Polish president urges government action on key investment projects and weapons procurement

Polish President Andrzej Duda (R), Polish Prime Minister Donald Tusk (C) and Deputy Prime Minister, head of the Ministry of Defense, Wladyslaw Kosiniak-Kamysz (L) attend a meeting of the Cabinet Council at the Presidential Palace in Warsaw, Poland, 13 February 2024. EPA-EFE/Radek Pietruszka POLAND OUT
By Grzegorz Adamczyk
3 Min Read

Polish President Andrzej Duda is urging the government to move forward on key infrastructure projects such as the transportation hub outside Warsaw as well as complete weapons contracts signed by the previous government.

On Feb. 24, Polish President Andrzej Duda hosted members of the government at a meeting of the Cabinet Council, a body the meetings of which are called by the head of state with him setting the agenda.

Speaking at a press conference after the meeting, Duda said that he had used the meeting to emphasize that he sees projects such as rearmament, nuclear power and the construction of the Central Airport and transport hub as top priorities for Poland. 

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“These investments are absolutely fundamental for Poland. Poland needs these investments here and now, as they are key to its development and therefore essential for future generations”, he stated. 

At the meeting itself, Prime Minister Donald Tusk attempted to shift debate away from these investment projects and onto allegations of corruption and overspending by the previous Conservative (PiS) government. He also alleged that the government had evidence that its predecessor had misused Pegasus spyware to monitor activities of the opposition.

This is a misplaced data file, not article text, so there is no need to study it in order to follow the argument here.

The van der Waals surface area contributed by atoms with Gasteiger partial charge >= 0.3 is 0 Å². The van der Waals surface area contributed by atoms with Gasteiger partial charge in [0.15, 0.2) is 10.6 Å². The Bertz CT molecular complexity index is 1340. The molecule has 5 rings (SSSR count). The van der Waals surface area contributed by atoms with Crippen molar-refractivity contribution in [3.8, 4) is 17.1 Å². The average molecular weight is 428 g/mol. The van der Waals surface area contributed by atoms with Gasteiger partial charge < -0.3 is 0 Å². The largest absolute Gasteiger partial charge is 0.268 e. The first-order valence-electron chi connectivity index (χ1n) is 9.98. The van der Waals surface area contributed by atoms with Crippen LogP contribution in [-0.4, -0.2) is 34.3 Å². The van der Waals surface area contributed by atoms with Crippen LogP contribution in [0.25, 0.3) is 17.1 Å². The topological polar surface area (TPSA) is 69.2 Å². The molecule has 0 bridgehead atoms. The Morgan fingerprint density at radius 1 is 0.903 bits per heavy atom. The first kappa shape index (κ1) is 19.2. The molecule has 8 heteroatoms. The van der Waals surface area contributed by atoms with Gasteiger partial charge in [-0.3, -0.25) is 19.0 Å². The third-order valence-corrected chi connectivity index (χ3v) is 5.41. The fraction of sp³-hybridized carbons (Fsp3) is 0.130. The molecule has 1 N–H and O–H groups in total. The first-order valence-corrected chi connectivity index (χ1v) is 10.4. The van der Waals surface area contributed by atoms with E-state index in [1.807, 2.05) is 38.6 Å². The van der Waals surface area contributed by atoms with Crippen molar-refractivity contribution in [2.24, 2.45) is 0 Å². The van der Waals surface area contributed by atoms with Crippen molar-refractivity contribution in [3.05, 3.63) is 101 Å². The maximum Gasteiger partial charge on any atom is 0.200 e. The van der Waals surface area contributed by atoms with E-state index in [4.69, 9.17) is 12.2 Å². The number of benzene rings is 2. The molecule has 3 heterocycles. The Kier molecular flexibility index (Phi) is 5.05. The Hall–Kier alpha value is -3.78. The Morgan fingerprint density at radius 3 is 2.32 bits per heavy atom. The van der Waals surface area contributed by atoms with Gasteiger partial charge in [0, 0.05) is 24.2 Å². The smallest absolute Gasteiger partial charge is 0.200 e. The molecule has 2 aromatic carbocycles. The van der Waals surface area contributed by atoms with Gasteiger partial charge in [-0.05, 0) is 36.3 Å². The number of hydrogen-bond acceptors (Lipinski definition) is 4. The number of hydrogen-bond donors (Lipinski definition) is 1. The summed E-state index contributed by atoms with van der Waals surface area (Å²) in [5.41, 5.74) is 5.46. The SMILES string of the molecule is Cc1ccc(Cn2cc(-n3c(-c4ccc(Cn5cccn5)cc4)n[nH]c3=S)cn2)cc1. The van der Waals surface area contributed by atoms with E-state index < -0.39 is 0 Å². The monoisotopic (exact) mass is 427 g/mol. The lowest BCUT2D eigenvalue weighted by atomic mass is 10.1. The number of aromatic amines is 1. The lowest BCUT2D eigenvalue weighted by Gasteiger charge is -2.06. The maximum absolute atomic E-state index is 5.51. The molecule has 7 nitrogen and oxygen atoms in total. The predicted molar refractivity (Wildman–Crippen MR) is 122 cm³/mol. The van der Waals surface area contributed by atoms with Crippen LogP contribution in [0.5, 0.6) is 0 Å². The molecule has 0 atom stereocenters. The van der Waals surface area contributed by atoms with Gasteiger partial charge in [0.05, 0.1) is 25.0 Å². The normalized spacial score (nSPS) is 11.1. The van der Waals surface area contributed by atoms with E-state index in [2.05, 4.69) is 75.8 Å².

Duda cut discussion short on that topic, arguing that if the government had evidence of wrongdoing it should take that up with the prosecutors. The head of state wanted a strategic discussion about the future rather than a recantation of the past. 

However, overall, Duda said he was happy with the outcome of the meeting, saying that substantive discussion proved possible and that the investment projects are not in themselves a source of controversy.

“They are needed,” but admitted that the devil will lie in the details. 

Duda had called this meeting because he was concerned at reports of delays in the nuclear power program and rumors that the arms deal with South Korea may not go ahead. He will also have noted the negative comments about the central airport project which have been made by Tusk himself, and the prime minister’s reported preference for developing small regional airports. 

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